Although the women generally associated having a disability with mostly negative experiences, some of the women challenged the stigmatizing label and stressed the positive aspects of their abilities: “You can see for yourself, right? You can see that we're not [retarded]! There's nothing wrong with us! We can do all the things that anyone else can do—we're just slow.”
A number of participants spoke at length on the central importance to them of relationships with friends, family, staff, and romantic partners. Many of the women discussed issues of sorrow, grief, and loss, particularly in relation to separation from family members and friendships, and mentioned family conflicts as a source of distress. Several individuals within each of the groups seemed to have experienced significant depression. One woman gave an example of trying to express her sadness during a visit with her physician: “A doctor was talking to me yesterday and I started to cry…you feel like you're rejected from society and you feel left alone.” However, the women also revealed several positive feelings about their lives. When asked what makes them happy, they often mentioned the kind of experiences that make life enjoyable for most of us. For example, 1 woman described the following common scenario as uplifting: “If you have money and you go out and buy something you want.”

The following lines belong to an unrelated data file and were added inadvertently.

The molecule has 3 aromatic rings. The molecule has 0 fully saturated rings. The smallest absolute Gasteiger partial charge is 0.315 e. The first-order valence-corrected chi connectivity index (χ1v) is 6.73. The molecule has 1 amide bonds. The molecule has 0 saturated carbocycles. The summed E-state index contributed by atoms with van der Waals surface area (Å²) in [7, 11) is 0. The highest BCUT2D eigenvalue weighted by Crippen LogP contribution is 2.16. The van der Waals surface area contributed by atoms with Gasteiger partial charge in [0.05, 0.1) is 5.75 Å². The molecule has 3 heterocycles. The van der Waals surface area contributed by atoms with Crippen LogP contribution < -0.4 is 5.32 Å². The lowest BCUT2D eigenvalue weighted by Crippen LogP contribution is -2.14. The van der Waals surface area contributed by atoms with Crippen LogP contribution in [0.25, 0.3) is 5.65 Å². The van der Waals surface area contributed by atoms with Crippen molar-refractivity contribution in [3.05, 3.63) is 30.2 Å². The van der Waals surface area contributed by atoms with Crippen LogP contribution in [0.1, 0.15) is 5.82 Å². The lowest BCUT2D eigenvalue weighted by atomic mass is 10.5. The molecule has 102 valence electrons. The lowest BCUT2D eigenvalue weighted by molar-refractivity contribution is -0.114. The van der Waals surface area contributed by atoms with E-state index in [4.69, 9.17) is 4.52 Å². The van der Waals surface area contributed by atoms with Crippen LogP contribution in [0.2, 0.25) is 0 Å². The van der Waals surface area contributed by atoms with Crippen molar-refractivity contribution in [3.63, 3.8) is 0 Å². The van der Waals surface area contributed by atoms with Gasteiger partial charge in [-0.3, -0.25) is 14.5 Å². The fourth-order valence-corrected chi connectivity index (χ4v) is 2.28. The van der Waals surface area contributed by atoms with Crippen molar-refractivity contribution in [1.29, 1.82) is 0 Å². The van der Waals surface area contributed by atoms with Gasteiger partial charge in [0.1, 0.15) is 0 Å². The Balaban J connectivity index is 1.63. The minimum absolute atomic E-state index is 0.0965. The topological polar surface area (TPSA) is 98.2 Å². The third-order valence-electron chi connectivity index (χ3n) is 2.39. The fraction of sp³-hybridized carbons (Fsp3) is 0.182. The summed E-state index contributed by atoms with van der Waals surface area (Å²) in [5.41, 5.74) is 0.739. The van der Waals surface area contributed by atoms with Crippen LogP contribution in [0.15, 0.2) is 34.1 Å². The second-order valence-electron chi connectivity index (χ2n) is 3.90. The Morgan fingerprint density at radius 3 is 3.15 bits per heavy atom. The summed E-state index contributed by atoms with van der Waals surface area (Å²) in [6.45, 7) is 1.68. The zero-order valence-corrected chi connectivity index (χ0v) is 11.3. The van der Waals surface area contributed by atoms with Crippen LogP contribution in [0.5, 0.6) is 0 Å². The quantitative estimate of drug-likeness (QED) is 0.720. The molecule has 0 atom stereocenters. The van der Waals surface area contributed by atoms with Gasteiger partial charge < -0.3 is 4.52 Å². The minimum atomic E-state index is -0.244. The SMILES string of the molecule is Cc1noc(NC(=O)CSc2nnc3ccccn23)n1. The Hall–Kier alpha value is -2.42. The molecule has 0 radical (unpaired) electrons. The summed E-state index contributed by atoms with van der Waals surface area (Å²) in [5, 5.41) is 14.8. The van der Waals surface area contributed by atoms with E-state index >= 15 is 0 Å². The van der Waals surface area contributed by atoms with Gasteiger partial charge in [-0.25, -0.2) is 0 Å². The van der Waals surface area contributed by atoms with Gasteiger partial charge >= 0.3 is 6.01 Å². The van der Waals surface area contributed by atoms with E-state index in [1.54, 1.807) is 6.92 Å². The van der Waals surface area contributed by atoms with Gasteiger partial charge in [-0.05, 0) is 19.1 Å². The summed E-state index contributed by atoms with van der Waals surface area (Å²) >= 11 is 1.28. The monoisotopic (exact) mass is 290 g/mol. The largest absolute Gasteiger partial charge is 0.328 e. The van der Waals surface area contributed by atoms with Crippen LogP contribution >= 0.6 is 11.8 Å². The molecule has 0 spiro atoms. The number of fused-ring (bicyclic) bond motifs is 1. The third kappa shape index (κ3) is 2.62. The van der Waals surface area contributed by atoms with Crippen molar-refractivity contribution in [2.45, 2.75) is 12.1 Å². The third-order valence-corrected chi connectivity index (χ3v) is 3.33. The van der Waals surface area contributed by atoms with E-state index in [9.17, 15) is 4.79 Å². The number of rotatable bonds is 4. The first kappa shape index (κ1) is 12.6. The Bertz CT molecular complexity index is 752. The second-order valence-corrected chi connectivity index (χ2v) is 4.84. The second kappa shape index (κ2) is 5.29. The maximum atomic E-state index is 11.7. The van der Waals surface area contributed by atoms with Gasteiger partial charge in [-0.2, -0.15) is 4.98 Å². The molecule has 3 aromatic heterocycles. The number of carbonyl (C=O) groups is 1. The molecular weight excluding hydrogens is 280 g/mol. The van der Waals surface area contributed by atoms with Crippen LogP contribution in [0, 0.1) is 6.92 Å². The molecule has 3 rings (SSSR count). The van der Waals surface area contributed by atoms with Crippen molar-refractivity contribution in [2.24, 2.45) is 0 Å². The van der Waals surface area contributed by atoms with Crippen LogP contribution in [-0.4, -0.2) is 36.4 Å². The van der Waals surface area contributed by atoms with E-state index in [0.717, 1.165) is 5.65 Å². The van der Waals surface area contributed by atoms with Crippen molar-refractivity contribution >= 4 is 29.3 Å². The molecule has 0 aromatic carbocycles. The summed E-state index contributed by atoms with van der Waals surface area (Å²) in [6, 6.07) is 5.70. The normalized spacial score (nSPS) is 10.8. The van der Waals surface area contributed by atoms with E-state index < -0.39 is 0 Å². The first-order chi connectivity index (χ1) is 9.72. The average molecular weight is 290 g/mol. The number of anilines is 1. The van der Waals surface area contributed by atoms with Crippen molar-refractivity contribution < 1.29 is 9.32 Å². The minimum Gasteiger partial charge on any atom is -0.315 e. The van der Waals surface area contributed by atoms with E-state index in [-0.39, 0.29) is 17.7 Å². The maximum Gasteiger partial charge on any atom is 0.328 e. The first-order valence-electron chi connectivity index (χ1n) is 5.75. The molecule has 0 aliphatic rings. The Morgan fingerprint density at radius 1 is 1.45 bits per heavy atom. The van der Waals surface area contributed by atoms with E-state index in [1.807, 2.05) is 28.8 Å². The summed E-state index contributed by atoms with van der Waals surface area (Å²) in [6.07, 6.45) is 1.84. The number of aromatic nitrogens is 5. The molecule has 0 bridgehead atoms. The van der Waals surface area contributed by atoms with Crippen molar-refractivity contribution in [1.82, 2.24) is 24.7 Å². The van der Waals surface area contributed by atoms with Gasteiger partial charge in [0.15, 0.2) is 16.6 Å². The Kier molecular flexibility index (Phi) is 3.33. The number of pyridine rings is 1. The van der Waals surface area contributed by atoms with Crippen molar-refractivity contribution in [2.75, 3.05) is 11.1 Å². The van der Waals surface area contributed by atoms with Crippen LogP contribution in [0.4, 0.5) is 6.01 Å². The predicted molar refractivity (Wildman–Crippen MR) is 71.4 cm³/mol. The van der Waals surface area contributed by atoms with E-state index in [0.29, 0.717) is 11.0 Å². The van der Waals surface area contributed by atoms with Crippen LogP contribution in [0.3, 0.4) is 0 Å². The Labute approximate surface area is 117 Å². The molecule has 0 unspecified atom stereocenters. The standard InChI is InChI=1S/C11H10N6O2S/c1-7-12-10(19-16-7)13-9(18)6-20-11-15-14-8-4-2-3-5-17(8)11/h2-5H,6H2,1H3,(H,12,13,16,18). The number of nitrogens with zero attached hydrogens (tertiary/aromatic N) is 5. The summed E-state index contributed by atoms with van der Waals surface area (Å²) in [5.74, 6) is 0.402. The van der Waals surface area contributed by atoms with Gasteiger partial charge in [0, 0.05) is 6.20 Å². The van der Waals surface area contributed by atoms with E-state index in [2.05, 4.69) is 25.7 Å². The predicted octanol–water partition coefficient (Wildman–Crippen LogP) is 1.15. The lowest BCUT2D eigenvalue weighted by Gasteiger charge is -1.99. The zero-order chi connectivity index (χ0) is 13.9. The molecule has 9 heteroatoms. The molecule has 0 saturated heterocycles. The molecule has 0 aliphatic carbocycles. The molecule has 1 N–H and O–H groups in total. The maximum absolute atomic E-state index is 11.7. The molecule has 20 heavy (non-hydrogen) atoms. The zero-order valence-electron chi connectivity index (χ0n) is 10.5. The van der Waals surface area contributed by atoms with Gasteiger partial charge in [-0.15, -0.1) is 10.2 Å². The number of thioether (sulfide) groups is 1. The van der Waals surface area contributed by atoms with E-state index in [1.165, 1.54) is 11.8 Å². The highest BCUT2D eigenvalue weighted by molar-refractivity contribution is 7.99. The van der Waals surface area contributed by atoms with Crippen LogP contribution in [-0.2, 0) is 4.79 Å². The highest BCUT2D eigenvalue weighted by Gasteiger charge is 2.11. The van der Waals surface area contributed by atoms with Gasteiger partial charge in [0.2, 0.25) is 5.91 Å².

Some of the women referred to other people in their lives as a primary source of happiness, such as Gail, who was the mother of a young child: “My little girl—my baby makes me happy.” Other women talked about specific objects or behaviors: “I eat a doughnut to make me happy.” Another woman added, “You go somewhere and think about all the good things you have.”
Issues of respect versus disempowerment seemed particularly linked to emotional well being. Brenda, a woman who had participated in a self-advocacy group, gave this description of her experience in this regard, which attests to the importance of acknowledging the voices of women in this community:
Since I've been here at this workshop, it seems like they try to put you through tests to see about what do you know. It shouldn't be like that. You shouldn't have to prove anything to another person. You've got a name and people should respect you as who you are…don't try to put you through a test to see what your goal is. Things like getting a job, and your life, that's important but…that's the way it's been since I've been here. They don't take my word as what I say.
The women in our study reported having had preventive health services related to general and reproductive health, including breast and cervical cancer screenings. Most of the women reported relatively good health, although they acknowledged that they shared some of the same health problems and concerns as other women in the groups. These results are consistent with previous studies exploring aging and health issues. In LeRoy, Walsh, Kulik, and Rooney's (2004) exploratory interview study, older women with intellectual and developmental disabilities reported activity limitations but overall good health. Walsh and LeRoy (2004) used mixed quantitative and qualitative interview methods to explore factors related to healthy aging for women with intellectual and developmental disabilities, and although the women in their study had varying degrees of health issues and levels of contact with health systems, they held mostly positive views of their overall health.